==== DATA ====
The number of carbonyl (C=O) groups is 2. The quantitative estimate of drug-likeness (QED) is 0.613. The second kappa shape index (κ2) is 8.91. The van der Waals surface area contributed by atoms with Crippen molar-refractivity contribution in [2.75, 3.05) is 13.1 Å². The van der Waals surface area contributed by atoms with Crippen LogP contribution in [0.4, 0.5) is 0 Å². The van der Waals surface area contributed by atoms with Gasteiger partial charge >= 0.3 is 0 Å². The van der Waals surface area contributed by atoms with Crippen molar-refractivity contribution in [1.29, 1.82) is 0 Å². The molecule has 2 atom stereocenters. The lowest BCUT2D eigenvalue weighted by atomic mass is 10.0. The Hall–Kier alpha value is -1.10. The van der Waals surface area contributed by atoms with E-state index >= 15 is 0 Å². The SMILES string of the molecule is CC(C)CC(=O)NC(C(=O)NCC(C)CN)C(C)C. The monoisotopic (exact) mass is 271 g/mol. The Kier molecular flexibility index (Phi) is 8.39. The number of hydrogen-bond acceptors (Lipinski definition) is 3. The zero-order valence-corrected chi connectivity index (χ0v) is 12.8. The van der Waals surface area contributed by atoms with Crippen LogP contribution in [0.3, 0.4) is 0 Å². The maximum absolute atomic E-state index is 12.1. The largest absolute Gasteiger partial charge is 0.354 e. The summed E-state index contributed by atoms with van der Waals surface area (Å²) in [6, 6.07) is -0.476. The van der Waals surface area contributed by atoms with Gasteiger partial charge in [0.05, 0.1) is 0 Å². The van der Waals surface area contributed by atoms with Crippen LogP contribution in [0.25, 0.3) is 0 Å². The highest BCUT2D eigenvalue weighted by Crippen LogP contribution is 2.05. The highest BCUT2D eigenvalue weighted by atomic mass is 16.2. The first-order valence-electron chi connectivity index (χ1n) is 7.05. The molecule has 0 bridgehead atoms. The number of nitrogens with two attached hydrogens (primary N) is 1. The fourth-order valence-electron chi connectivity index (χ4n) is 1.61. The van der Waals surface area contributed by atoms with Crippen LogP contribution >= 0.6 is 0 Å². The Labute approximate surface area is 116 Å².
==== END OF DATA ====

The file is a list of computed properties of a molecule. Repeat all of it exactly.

The number of carbonyl (C=O) groups is 2. The quantitative estimate of drug-likeness (QED) is 0.613. The second kappa shape index (κ2) is 8.91. The van der Waals surface area contributed by atoms with Crippen molar-refractivity contribution in [2.75, 3.05) is 13.1 Å². The van der Waals surface area contributed by atoms with Crippen LogP contribution in [0.4, 0.5) is 0 Å². The van der Waals surface area contributed by atoms with Gasteiger partial charge >= 0.3 is 0 Å². The van der Waals surface area contributed by atoms with Crippen molar-refractivity contribution in [1.29, 1.82) is 0 Å². The molecule has 2 atom stereocenters. The lowest BCUT2D eigenvalue weighted by atomic mass is 10.0. The Hall–Kier alpha value is -1.10. The van der Waals surface area contributed by atoms with E-state index >= 15 is 0 Å². The SMILES string of the molecule is CC(C)CC(=O)NC(C(=O)NCC(C)CN)C(C)C. The monoisotopic (exact) mass is 271 g/mol. The Kier molecular flexibility index (Phi) is 8.39. The number of hydrogen-bond acceptors (Lipinski definition) is 3. The zero-order valence-corrected chi connectivity index (χ0v) is 12.8. The van der Waals surface area contributed by atoms with Crippen LogP contribution in [0.3, 0.4) is 0 Å². The maximum absolute atomic E-state index is 12.1. The largest absolute Gasteiger partial charge is 0.354 e. The summed E-state index contributed by atoms with van der Waals surface area (Å²) in [6, 6.07) is -0.476. The van der Waals surface area contributed by atoms with Gasteiger partial charge in [0.05, 0.1) is 0 Å². The van der Waals surface area contributed by atoms with Crippen LogP contribution in [0.25, 0.3) is 0 Å². The highest BCUT2D eigenvalue weighted by Crippen LogP contribution is 2.05. The highest BCUT2D eigenvalue weighted by atomic mass is 16.2. The first-order valence-electron chi connectivity index (χ1n) is 7.05. The molecule has 0 bridgehead atoms. The number of nitrogens with two attached hydrogens (primary N) is 1. The fourth-order valence-electron chi connectivity index (χ4n) is 1.61. The van der Waals surface area contributed by atoms with Crippen LogP contribution >= 0.6 is 0 Å². The Labute approximate surface area is 116 Å².